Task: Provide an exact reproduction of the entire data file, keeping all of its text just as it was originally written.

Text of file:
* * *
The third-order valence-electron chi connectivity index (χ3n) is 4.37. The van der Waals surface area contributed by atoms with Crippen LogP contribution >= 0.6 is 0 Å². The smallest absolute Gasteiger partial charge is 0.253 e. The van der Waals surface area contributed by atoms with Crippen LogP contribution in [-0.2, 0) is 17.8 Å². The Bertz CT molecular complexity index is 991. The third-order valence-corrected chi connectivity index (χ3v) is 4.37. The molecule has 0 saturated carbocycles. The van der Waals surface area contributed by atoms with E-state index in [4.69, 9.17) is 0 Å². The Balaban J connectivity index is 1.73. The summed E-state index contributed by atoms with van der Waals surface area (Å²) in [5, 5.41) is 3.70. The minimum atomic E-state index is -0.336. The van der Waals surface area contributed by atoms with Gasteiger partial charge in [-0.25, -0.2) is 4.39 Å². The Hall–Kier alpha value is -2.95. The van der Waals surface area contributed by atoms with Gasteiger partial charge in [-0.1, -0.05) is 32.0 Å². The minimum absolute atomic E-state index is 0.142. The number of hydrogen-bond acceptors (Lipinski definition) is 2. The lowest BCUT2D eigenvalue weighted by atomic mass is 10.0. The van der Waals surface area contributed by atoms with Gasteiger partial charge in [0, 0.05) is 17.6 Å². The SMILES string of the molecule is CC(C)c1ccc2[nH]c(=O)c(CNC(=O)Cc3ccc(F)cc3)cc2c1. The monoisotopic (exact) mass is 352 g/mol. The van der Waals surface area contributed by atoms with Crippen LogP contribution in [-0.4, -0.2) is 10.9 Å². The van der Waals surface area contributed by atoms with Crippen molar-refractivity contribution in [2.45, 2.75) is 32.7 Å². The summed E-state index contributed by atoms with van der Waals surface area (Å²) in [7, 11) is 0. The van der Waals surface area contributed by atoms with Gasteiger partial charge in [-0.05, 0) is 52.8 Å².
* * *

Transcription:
The third-order valence-electron chi connectivity index (χ3n) is 4.37. The van der Waals surface area contributed by atoms with Crippen LogP contribution >= 0.6 is 0 Å². The smallest absolute Gasteiger partial charge is 0.253 e. The van der Waals surface area contributed by atoms with Crippen LogP contribution in [-0.2, 0) is 17.8 Å². The Bertz CT molecular complexity index is 991. The third-order valence-corrected chi connectivity index (χ3v) is 4.37. The molecule has 0 saturated carbocycles. The van der Waals surface area contributed by atoms with E-state index in [4.69, 9.17) is 0 Å². The Balaban J connectivity index is 1.73. The summed E-state index contributed by atoms with van der Waals surface area (Å²) in [5, 5.41) is 3.70. The minimum atomic E-state index is -0.336. The van der Waals surface area contributed by atoms with Gasteiger partial charge in [-0.25, -0.2) is 4.39 Å². The Hall–Kier alpha value is -2.95. The van der Waals surface area contributed by atoms with Gasteiger partial charge in [-0.1, -0.05) is 32.0 Å². The minimum absolute atomic E-state index is 0.142. The number of hydrogen-bond acceptors (Lipinski definition) is 2. The lowest BCUT2D eigenvalue weighted by atomic mass is 10.0. The van der Waals surface area contributed by atoms with Gasteiger partial charge in [0, 0.05) is 17.6 Å². The SMILES string of the molecule is CC(C)c1ccc2[nH]c(=O)c(CNC(=O)Cc3ccc(F)cc3)cc2c1. The monoisotopic (exact) mass is 352 g/mol. The van der Waals surface area contributed by atoms with Crippen LogP contribution in [-0.4, -0.2) is 10.9 Å². The van der Waals surface area contributed by atoms with Crippen molar-refractivity contribution in [2.45, 2.75) is 32.7 Å². The summed E-state index contributed by atoms with van der Waals surface area (Å²) in [7, 11) is 0. The van der Waals surface area contributed by atoms with Gasteiger partial charge in [-0.05, 0) is 52.8 Å².